Scholastic Savings: Conserving Cash In The School Year
When it comes to the cost of education, tuition gets most of the press. And with good reason. According to recent data from CollegeBoard.org, tuition fees for 2018-19 at US state colleges averaged $10,230 for state residents and $26,290 for all other students. And private non-profit colleges weighed in at approximately $35,830 per year.
But even if you’re not currently putting your kid through college (or paying for a private K-12 education), there are still plenty of standard expenses to shoulder ranging from school supplies and computers to athletic programs and tutoring. The good news is, it’s entirely possible to enjoy solid savings while still getting the best for your student.
Here are just a few ideas to help you shop smart and conserve cash:
Sweep and Swap
Believe it or not, you may actually have a surplus of school supplies lying around your house in desk drawers, closets or basement bins. Do a “supply sweep” and round up all the assorted provisions you’ve already got, then make a list of everything to avoid duplicate purchases. But before you shop, coordinate with your friends and neighbors with school-aged children to host a “supply swap.” Those extra reams of loose-leaf paper or multi-packs of markers you’ve had stashed for the past year could be saving you cash instead of gathering dust.
Whether your child needs help with math, reading or SAT test-prep, you don’t have to break the bank to find affordable academic assistance. Many local libraries offer free homework help from live, online tutors or workshops dedicated to specific skills like test-taking or essay writing. Consider hiring a college student. They typically charge less than more established tutors and come with the benefit of specialization in their chosen major (math, English, etc.). Many organizations such as the United Way, Boys & Girls Clubs of America or the YMCA offer free or discounted tutoring services or can point you in the direction of additional resources.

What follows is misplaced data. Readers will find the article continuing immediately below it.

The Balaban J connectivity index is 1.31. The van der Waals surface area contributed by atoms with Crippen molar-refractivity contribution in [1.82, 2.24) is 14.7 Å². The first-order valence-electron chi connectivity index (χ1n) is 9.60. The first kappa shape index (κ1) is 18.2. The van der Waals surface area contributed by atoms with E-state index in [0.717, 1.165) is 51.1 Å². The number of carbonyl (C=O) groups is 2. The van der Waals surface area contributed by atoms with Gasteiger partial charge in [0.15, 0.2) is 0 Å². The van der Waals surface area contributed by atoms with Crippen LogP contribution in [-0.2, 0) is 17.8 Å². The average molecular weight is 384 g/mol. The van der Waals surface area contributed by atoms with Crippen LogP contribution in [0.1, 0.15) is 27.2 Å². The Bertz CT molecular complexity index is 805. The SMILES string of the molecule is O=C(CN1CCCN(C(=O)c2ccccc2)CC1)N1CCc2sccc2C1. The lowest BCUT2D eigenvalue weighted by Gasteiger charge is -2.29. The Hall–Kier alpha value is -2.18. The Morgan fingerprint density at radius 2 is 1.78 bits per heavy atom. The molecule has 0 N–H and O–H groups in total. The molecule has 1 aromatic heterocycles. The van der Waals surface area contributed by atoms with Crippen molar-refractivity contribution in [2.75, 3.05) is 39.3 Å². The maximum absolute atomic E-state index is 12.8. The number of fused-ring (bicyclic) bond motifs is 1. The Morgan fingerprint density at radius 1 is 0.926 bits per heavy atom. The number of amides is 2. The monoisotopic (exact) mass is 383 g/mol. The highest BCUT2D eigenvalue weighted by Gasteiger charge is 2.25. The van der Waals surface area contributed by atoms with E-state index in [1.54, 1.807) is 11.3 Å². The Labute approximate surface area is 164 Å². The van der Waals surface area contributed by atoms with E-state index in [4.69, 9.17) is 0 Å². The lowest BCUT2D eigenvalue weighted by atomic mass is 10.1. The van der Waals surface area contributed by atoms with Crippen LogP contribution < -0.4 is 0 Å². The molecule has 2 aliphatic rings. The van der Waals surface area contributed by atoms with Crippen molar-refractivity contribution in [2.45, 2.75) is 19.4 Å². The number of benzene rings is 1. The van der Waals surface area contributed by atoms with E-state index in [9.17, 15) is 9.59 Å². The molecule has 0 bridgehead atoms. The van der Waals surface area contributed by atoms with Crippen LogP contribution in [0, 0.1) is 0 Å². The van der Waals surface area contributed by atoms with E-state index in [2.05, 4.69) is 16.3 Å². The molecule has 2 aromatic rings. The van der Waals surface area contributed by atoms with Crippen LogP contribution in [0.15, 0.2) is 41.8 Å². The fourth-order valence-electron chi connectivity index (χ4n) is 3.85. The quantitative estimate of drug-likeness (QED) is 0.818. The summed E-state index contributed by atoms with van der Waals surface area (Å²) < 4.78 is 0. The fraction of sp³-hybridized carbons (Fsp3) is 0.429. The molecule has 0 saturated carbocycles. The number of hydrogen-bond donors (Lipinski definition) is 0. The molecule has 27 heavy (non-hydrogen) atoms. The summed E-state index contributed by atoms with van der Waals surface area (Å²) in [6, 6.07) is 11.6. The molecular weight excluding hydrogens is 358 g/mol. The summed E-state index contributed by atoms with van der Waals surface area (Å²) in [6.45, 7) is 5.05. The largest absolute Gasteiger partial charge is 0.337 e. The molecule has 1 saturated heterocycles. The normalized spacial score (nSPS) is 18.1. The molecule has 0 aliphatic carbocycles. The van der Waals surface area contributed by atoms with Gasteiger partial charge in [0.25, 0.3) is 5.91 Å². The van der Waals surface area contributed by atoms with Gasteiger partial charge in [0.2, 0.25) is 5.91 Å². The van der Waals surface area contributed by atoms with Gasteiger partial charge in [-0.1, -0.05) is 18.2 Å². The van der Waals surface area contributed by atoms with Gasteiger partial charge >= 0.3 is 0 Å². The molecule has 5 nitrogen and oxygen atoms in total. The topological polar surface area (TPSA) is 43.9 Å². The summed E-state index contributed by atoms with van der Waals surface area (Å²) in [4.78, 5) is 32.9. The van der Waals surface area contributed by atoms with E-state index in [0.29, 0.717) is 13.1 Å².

While it’s important to be cost-conscious overall, it makes more sense to do your deepest discount digging for the most expensive items like computers, tablets and other electronics. When it comes to technology staples like a laptop, there are plenty of ways to shave hundreds of dollars off the sticker price. Decide which features you really need and consider nixing extras like touch screen capability or a dedicated graphics card (GPU). No time to search for sales? Follow your favorite stores on social media to get the latest discounts and deals sent straight to your device. And if having the absolute latest-and-greatest model isn’t critical, a refurbished computer is another great economical option. And some electronic stores offer great prices on previous years’ laptops and tablets to help make room for new inventory.
According to a recent survey by Utah State University, the average American family spends $2,292 per year on sports participation for their kids. And the dollar amounts can climb to upwards of $20,000 with additional investments in personal trainers and extensive team travel. But with a little ingenuity, you can keep the extracurricular costs in check. Have your children pick one sport apiece. Narrowing their choices will encourage them to focus on what they’re most interested in and develop a greater dedication to it. Buy equipment used instead of brand new. You can find plenty of secondhand gear in great shape on sites such as SidelineSwap.com, then turn around and sell the equipment online once your child has outgrown it.
Most kids want to head to class with an updated wardrobe. But while retailers often put clothing on sale for back to school in late summer, prices typically dip significantly in the fall after the big clothes-buying rush has died down. Buy one new outfit for your kids to wear on the first day, then hit the stores a few weeks later to take advantage of greater discounts in September and October.
Implement a few of these tips to help you reap the rewards of savvy spending!